Government Officials visit RCHS Seniors


Reagan Woody

Seniors Caroline and Caitlyn Haynes shake hands with Representative Cline.

Reagan Woody, Editor-in-Chief

Rockbridge County High School government students were given the opportunity to hear first hand accounts of how bills become laws at both the state and federal levels, when Representative Ben Cline and Delegate Ellen Campbell visited students during their government class periods. Both Cline and Campbell, originally from Rockbridge County, visited seniors during two separate assemblies on March 3 and March 6.  

The goal of these two visits was to give students an opportunity to learn more about how bills are passed in the Virginia House of Delegates and the United States Congress, as well as to hear first-hand accounts of how the government operates. At the end of each presentation, students had the opportunity to ask questions, and topics discussed by Cline and Campbell included how each of the two separate houses operated, how they were working to improve Rockbridge County, and their opinions on various political issues.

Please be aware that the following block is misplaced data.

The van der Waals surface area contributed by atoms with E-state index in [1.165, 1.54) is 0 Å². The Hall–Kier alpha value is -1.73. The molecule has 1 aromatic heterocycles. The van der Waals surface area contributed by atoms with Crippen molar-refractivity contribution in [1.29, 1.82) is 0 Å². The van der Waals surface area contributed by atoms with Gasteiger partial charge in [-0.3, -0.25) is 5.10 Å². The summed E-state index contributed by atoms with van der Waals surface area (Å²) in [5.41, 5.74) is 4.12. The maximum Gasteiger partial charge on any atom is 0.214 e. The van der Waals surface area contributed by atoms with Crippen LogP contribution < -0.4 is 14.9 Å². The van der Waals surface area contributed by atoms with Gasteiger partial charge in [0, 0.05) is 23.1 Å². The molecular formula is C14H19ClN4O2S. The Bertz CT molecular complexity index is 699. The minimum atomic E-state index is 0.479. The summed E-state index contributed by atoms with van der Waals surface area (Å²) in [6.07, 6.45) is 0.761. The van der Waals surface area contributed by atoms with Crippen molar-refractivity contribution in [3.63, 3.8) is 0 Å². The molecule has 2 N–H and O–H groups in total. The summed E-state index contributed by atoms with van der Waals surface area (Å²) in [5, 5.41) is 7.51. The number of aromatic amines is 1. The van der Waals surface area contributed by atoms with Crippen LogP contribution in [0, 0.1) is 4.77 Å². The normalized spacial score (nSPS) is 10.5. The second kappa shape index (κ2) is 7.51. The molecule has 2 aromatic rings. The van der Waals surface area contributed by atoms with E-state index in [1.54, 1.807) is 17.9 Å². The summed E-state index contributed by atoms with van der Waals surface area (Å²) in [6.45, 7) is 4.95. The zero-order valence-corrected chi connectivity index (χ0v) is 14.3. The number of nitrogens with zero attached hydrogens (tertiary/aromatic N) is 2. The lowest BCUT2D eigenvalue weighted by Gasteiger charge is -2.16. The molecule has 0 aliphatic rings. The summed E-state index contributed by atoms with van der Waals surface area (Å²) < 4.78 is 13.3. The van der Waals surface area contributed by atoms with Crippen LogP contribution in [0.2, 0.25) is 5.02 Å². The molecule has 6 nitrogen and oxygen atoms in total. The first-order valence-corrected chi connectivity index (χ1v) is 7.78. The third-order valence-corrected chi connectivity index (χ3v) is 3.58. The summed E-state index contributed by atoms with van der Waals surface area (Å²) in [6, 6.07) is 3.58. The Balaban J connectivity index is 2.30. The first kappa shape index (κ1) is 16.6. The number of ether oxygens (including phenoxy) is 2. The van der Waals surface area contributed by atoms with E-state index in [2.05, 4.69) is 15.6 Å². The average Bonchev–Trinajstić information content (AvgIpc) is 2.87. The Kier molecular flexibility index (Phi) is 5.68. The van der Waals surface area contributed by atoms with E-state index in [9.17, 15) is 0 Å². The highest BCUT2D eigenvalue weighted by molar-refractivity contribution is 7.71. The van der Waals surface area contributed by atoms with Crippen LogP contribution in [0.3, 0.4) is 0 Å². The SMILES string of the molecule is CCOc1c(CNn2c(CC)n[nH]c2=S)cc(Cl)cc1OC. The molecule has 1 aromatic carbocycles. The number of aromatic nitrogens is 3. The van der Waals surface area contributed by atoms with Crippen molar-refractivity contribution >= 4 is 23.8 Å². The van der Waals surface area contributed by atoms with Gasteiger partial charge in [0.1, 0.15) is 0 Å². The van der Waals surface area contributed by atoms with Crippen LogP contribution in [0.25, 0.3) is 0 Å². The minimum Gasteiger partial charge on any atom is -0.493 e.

Mr. Andrew Simon, who teaches United States History and Government at RCHS, invited Delegate Campbell to come and speak to the senior government classes. Simon explains how having a speaker who works for the government enhances what is taught in the government classrooms. 

“I think it really helps us understand where our voice fits in the system. For students to be able to see that there is somebody who represents us in Richmond but lives in our own community, that is a really cool connection to make,” said Simon.